EX: 1/30/2012
  >> Search features
>> Confirm subscribe
2012.12.07 Fri, by
Ashes to Ashes:
Ground Control to Major Zhang
Page 1 | 2 | 3 | 4 | 5 | 6 >> print

Confucius leaps up, smashes down, a sideshow scarecrow in a “Guantanamo-cage.” The monkeys go berserk, screaming, embracing, and fleeing the psychotic-robotic kabuki theater, actors and victims in it. (1) If it is about the environment, Confucianism and society, what the hell is this possessed, epileptic Confucius doing to the monkeys? And what is he doing to us?


Zhang Huan is patrician, aloof and mercurial, first distant, then charming, with a self-deprecating wryness. His eyes sparkle, or perhaps glint; his humor, sharp and dry. There is an air of a tiger aware of hunters. Part performance, one must play along without knowing the rules. Born in 1965 in Henan province, Zhang is younger, just, than all his equally famous contemporaries, who together have come to define contemporary art from China. (2)

He is still best known for his early actionist works of endurance, of masochism, self-abasement and abnegation, provocative certainly but also absurdist, the most famous being “12m2” (1994), in which he enclosed himself in a filthy, sweltering latrine, naked and covered with honey and fish oil, flies crawling over him. The photograph shows him, in profile, expressionless but somehow heroic, against the corruptions that besmirch him, metaphors for altogether filthier social and political corruption. But not passive: he leaves the shack and walks into the neighboring lake, fully immersing himself in its cleansing water.

It is a while though since Zhang Huan has used his body for his practice. In 2006, after eight years in New York, he returned to China, not to Beijing’s East Village where his artist career began but to Shanghai, where he established an art factory on the outskirts of the sprawling city, employing over 100 people. The huge enterprise seemed estranged from the asceticism of other performance artists, such as Marina Abramović, Tehching Hsieh and Vito Acconci (well, even Abramovíc’s “An Artist’s Life Manifesto” dinner-performance in 2011 at MoCA, Los Angeles was Satyriconesque).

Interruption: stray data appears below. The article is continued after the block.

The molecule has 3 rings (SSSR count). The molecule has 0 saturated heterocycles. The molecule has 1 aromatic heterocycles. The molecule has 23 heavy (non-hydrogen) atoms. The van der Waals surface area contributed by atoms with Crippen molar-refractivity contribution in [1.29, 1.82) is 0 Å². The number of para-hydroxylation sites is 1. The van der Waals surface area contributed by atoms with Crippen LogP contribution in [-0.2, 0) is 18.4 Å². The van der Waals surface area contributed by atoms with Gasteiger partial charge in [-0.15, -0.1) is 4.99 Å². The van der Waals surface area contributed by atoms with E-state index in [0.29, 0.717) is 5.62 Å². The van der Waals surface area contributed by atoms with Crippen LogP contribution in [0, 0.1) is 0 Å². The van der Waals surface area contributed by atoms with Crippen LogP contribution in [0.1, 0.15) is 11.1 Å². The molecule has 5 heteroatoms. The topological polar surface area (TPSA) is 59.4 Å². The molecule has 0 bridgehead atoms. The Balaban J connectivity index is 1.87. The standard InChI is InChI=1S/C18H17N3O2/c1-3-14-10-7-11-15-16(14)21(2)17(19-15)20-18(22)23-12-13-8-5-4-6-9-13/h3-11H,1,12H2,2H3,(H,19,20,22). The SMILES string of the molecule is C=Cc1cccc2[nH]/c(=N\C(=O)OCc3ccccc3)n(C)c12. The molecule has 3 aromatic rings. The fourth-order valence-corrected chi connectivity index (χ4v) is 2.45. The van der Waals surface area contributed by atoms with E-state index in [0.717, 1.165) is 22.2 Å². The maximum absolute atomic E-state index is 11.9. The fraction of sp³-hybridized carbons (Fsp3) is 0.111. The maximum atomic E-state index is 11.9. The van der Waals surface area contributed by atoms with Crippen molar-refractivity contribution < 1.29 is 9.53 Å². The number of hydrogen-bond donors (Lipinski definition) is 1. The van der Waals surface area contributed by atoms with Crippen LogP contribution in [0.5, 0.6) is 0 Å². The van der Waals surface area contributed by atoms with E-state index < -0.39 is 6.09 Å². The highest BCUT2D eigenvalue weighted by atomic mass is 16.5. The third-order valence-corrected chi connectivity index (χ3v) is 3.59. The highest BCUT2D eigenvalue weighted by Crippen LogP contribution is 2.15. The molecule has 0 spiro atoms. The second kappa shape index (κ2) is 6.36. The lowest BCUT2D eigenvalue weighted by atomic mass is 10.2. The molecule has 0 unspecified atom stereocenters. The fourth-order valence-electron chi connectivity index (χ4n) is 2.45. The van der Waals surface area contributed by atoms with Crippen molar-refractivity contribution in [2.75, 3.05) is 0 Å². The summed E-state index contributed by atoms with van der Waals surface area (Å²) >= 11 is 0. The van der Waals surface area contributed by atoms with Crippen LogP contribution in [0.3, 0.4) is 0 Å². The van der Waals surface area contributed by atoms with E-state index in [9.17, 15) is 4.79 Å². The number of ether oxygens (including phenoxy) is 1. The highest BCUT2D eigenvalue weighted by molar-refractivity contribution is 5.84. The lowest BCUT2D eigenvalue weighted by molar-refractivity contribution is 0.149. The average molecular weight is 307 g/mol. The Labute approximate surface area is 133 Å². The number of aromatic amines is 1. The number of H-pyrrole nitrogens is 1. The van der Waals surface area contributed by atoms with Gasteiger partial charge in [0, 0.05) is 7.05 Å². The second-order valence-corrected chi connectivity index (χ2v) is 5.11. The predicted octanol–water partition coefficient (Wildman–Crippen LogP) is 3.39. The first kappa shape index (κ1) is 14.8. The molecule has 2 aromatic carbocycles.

Here Zhang developed a new practice with two related but distinct directions: wall-based works and sculptural/installation works. The wall-based works were either his now seemingly ubiquitous ash paintings or “Memory Doors,” tableaux expertly carved into weathered Chinese doors. The installation works have been fewer but no less prominent, usually involving towering theatrical scenes, and in one case a theatrical production of Handel’s opera “Semele” (2009). Often there are giants, a Madonna and Child made of cow hides, a pair of garish stainless steel pandas for Expo 2010 (just cynical or was his heart not in it?), Buddhas and Emperors composed of ash, Confucius sitting in his bath, even Zhang’s own avatar colossus — Zhang Huan’s world is crowded with slumping behemoths, sometimes literally as the ash forms disintegrate. How small we are compared to them, yet compared to us, how fragile too — daunting but enervated. (3) There have been lots of animals too — cows (or at least their hides), pigs, donkeys and monkeys — all relating somehow to Buddhism, the situation and role of the individual in the world.


1. Exhibition, “Zhang Huan: Q Confucius,” at Rockbund Art Museum, Shanghai.

2. Ai Weiwei (b.1957), Cai Guo-Qiang (b.1957), Zhang Xiaogang (b.1958), Yue Minjun (b.1962) and Zeng Fanzhi (b.1964).

3. The complaint — it is too casual to be criticism — is that the ash technique has become a gimmick, a cash cow, for another of China’s artist giants, just another Deng Xiaoping capitalist. Certainly the works are popular. The extravagant effort required to make them, the precision of their manufacture, their cinematic scale and presence make them very attractive. Just flick through leading style or fashion magazines and sooner or later you will find one of Zhang’s ash paintings staring back at you. For example, “Bellevue von Manhattan” in Architectural Digest (Germany)[no. 134 (November 2012), p. 156] shows Diane von Fürstenberg at home in Manhatten, including Zhang Huan’s portrait of her, which dominates the sitting room. In the portrait Fürstenberg looks frightening, vampiric. Her frizzy hair forms a cave from which her head emerges medusa-like. She wears good luck charm earrings, not recherché but atavistic. Through slightly opened lips we glimpse even lower teeth. This work was originally part of the 2011 Diane Von Furstenberg exhibition “Journey of a Dress,” at the Pace gallery in Beijing’s 798 art zone, coinciding with fashion photographer Peter Lindbergh’s exhibition “The Unknown,” which opened during China Fashion Week at the Ullens Center for Contemporary Art. Enough said.

Compare also Zhang’s “Fresh Open Buddha Hand” 2007, made of copper, with Dahn Vo’s copper reconstruction of Eiffel’s Statue of Liberty, the individual parts of which have been distributed around the world.

Page 1 | 2 | 3 | 4 | 5 | 6 >> print